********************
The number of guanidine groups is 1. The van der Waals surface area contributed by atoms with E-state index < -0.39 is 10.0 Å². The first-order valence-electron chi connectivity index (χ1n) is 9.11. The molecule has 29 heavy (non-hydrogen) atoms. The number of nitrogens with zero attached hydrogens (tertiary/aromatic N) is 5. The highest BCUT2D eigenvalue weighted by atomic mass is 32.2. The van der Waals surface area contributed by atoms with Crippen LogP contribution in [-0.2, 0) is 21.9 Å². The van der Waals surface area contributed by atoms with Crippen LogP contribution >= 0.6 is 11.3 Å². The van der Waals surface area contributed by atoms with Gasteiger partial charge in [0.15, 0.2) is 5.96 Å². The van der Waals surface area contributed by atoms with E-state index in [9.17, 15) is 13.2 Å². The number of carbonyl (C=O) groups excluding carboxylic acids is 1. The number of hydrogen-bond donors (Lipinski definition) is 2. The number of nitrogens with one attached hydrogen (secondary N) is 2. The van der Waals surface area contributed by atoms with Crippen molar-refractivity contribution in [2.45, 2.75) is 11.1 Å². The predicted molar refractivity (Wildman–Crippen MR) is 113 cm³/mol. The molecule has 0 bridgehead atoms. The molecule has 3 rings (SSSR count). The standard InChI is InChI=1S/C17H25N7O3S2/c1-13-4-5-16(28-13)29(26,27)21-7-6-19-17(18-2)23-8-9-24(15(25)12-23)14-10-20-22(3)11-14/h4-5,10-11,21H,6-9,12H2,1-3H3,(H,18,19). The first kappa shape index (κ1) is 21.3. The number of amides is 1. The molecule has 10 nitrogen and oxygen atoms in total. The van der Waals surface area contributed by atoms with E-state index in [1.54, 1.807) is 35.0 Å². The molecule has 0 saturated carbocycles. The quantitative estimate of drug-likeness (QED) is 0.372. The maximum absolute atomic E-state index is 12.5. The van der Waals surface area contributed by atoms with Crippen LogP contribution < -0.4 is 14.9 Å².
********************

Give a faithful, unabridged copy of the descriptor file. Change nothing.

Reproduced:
The number of guanidine groups is 1. The van der Waals surface area contributed by atoms with E-state index < -0.39 is 10.0 Å². The first-order valence-electron chi connectivity index (χ1n) is 9.11. The molecule has 29 heavy (non-hydrogen) atoms. The number of nitrogens with zero attached hydrogens (tertiary/aromatic N) is 5. The highest BCUT2D eigenvalue weighted by atomic mass is 32.2. The van der Waals surface area contributed by atoms with Crippen LogP contribution in [-0.2, 0) is 21.9 Å². The van der Waals surface area contributed by atoms with Crippen LogP contribution >= 0.6 is 11.3 Å². The van der Waals surface area contributed by atoms with Gasteiger partial charge in [0.15, 0.2) is 5.96 Å². The van der Waals surface area contributed by atoms with E-state index in [9.17, 15) is 13.2 Å². The number of carbonyl (C=O) groups excluding carboxylic acids is 1. The number of hydrogen-bond donors (Lipinski definition) is 2. The number of nitrogens with one attached hydrogen (secondary N) is 2. The van der Waals surface area contributed by atoms with Crippen molar-refractivity contribution in [2.45, 2.75) is 11.1 Å². The predicted molar refractivity (Wildman–Crippen MR) is 113 cm³/mol. The molecule has 0 bridgehead atoms. The molecule has 3 rings (SSSR count). The standard InChI is InChI=1S/C17H25N7O3S2/c1-13-4-5-16(28-13)29(26,27)21-7-6-19-17(18-2)23-8-9-24(15(25)12-23)14-10-20-22(3)11-14/h4-5,10-11,21H,6-9,12H2,1-3H3,(H,18,19). The first kappa shape index (κ1) is 21.3. The number of amides is 1. The molecule has 10 nitrogen and oxygen atoms in total. The van der Waals surface area contributed by atoms with E-state index in [1.54, 1.807) is 35.0 Å². The molecule has 0 saturated carbocycles. The quantitative estimate of drug-likeness (QED) is 0.372. The maximum absolute atomic E-state index is 12.5. The van der Waals surface area contributed by atoms with Crippen LogP contribution < -0.4 is 14.9 Å².